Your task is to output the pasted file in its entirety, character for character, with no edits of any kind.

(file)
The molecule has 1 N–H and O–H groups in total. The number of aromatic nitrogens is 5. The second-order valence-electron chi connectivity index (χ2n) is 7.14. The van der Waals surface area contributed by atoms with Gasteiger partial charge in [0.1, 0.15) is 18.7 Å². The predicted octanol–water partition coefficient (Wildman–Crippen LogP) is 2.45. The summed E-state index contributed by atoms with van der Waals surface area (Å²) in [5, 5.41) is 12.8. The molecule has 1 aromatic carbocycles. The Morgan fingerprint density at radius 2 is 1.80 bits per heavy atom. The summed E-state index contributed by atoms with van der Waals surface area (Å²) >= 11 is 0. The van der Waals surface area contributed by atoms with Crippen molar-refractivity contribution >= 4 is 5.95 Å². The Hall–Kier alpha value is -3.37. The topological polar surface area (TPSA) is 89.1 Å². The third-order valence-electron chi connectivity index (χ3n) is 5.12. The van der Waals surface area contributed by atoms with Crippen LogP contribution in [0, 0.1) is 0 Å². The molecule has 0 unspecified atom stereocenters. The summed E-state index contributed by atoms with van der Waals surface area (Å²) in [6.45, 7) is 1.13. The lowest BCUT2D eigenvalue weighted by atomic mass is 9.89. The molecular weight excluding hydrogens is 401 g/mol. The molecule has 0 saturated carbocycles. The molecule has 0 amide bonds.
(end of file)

The molecule has 1 N–H and O–H groups in total. The number of aromatic nitrogens is 5. The second-order valence-electron chi connectivity index (χ2n) is 7.14. The van der Waals surface area contributed by atoms with Gasteiger partial charge in [0.1, 0.15) is 18.7 Å². The predicted octanol–water partition coefficient (Wildman–Crippen LogP) is 2.45. The summed E-state index contributed by atoms with van der Waals surface area (Å²) in [5, 5.41) is 12.8. The molecule has 1 aromatic carbocycles. The Morgan fingerprint density at radius 2 is 1.80 bits per heavy atom. The summed E-state index contributed by atoms with van der Waals surface area (Å²) >= 11 is 0. The van der Waals surface area contributed by atoms with Crippen molar-refractivity contribution >= 4 is 5.95 Å². The Hall–Kier alpha value is -3.37. The topological polar surface area (TPSA) is 89.1 Å². The third-order valence-electron chi connectivity index (χ3n) is 5.12. The van der Waals surface area contributed by atoms with Crippen LogP contribution in [0, 0.1) is 0 Å². The molecule has 0 unspecified atom stereocenters. The summed E-state index contributed by atoms with van der Waals surface area (Å²) in [6.45, 7) is 1.13. The lowest BCUT2D eigenvalue weighted by atomic mass is 9.89. The molecular weight excluding hydrogens is 401 g/mol. The molecule has 0 saturated carbocycles. The molecule has 0 amide bonds.